Prevention is something that is very near and dear to me. My son was only 15 years old when we received a phone call with the news that he had Type One diabetes. Previously that year he had been awarded the distinction of being Canada’s top air cadet and given a space scholarship, but his dream ended with that single phone call.
As parents, our sense of vulnerability was palpable. This time he was “the other guy” we always hear about. That winter, three guys in my recreational hockey league passed out on the ice with heart attacks and I knew that with my family history of cardiac disease, that it could have been me.
I was aware that preventative healthcare could reduce the likelihood of my family getting another phone call. So, five years ago, I joined Copeman Healthcare as a client. The culmination of my fantastic experience with Copeman, my age and previous years of experience in the healthcare industry were what inspired me. I felt so strongly about the value of prevention, that shortly thereafter, I became a Copeman Healthcare employee.
For 30 years, I had worked with tier-one pharmaceutical companies, getting immersed daily within the Canadian public healthcare system and developing a broad appreciation for its strengths and limitations. This experience led me to conclude that our system needed a much stronger focus on preventative health.
Fortunately, with some digging, I found that there are a number of cost-saving tools to help both organizations and individuals participate in preventative health programs in a cost-effective manner.
One such tool is the healthcare spending account (HCSA). The Canada Revenue Agency (CRA) allows organizations and their employees to use these accounts to spend their money on the health issues that matter most to them.
Let me explain. In a typical extended benefits plan, the health benefits include limited sums of money for a broad spectrum of services. In addition to this plan, many organizations are implementing a healthcare spending account for their employees that allows greater allocation flexibility.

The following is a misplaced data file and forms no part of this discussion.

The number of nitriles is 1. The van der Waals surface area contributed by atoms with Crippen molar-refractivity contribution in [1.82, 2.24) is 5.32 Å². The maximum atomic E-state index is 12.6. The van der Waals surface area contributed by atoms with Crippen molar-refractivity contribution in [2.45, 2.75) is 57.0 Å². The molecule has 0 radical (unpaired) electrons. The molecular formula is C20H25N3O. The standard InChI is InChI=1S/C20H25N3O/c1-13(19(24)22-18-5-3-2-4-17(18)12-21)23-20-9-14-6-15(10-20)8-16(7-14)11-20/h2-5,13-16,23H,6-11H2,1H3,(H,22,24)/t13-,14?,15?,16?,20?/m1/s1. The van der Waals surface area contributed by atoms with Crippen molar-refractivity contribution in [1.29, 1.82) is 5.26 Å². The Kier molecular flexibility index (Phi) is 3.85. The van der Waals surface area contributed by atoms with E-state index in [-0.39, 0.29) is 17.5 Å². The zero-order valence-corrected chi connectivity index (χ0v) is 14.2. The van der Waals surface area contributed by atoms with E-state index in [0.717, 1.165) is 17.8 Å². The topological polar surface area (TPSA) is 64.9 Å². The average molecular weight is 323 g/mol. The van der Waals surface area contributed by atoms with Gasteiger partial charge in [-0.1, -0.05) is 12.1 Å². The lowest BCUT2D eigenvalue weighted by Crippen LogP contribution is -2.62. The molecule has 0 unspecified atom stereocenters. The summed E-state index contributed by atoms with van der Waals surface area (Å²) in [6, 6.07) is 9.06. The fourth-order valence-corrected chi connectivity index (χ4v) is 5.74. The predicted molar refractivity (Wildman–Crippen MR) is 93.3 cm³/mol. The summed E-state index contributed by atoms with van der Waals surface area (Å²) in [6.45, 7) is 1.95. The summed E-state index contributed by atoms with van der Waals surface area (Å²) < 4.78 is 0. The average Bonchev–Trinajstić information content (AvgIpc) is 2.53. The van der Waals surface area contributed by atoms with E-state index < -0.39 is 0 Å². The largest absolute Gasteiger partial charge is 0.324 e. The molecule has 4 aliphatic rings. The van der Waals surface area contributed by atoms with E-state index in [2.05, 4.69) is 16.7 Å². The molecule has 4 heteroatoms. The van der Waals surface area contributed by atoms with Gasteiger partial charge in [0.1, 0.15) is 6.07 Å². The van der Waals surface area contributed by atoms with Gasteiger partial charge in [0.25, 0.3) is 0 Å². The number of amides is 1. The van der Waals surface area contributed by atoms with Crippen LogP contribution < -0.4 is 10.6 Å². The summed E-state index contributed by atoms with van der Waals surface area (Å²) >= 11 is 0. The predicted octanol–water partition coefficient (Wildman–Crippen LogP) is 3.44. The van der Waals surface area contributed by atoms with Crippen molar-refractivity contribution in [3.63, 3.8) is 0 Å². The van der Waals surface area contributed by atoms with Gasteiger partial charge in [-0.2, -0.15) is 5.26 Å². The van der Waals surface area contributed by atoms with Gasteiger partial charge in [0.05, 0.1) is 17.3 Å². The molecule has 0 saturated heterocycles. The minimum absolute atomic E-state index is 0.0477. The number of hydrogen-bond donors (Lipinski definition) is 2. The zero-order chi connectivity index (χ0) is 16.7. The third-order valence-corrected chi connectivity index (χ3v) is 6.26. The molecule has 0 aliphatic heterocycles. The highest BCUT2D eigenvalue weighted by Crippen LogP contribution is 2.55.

The company assigns an HCSA value for individuals, and allows employees to submit receipts for eligible expenses. Unlike traditional health benefits, the healthcare spending account has the added benefit that it is not taxable to the individual. The corporation ends up paying a tax of 19 per cent, compared to the individual tax rate that could be as high as 39 per cent. Corporations can deduct that payment as an expense to reduce their overall tax burden.
In a similar fashion, another type of account which offers even more flexibility is the private health services plan (PHSP). The depth and breadth of activities that qualify for inclusion in this type of plan is exhaustive, whereas CRA has identified certain criteria for the HCSA.
Lets look at a specific example. The PHSP is run through a third-party company which uses incurred expenses to reduce the profitability of the corporation, resulting in lower tax. For example, the employee may incur $100 for physiotherapy, which is paid to the therapist.
The employee brings the receipt to their company, who cuts a cheque for $100, plus a 10 per cent administration fee, payable to the company administering the health expenses.
The company administering the benefits issues a cheque for $100 to the employee. They also issue a receipt to the company the employee works for, for a $100 expense they can deduct from their balance sheet. In this scenario there are tax advantages to both the employer and employee. It’s a wonderful arrangement!
But there are other benefits too. Providing employee access to preventative healthcare is a fantastic tool for talent recruitment and retention within a company. Including partial or full enrollment in a preventative health clinic like Copeman Healthcare as part of the compensation package is an extremely attractive benefit for employees. Last year, several large corporations were able to win huge talent battles by using enrollment at Copeman Healthcare as an incentive to close the deal.
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Leaders who invest in their team’s health, invest in their own health too, as access to programs like those offered at Copeman Healthcare help reduce absenteeism and presenteeism on the job, and in turn, help manage workloads and stress levels.
A final tool that many people are unaware of is the ability to write off every dollar they spend on their health above the threshold of $2109.
While the tools available to you are numerous, the key is to make your health and the health of your employees a priority. I made that decision five years ago, and my family and I have never looked back.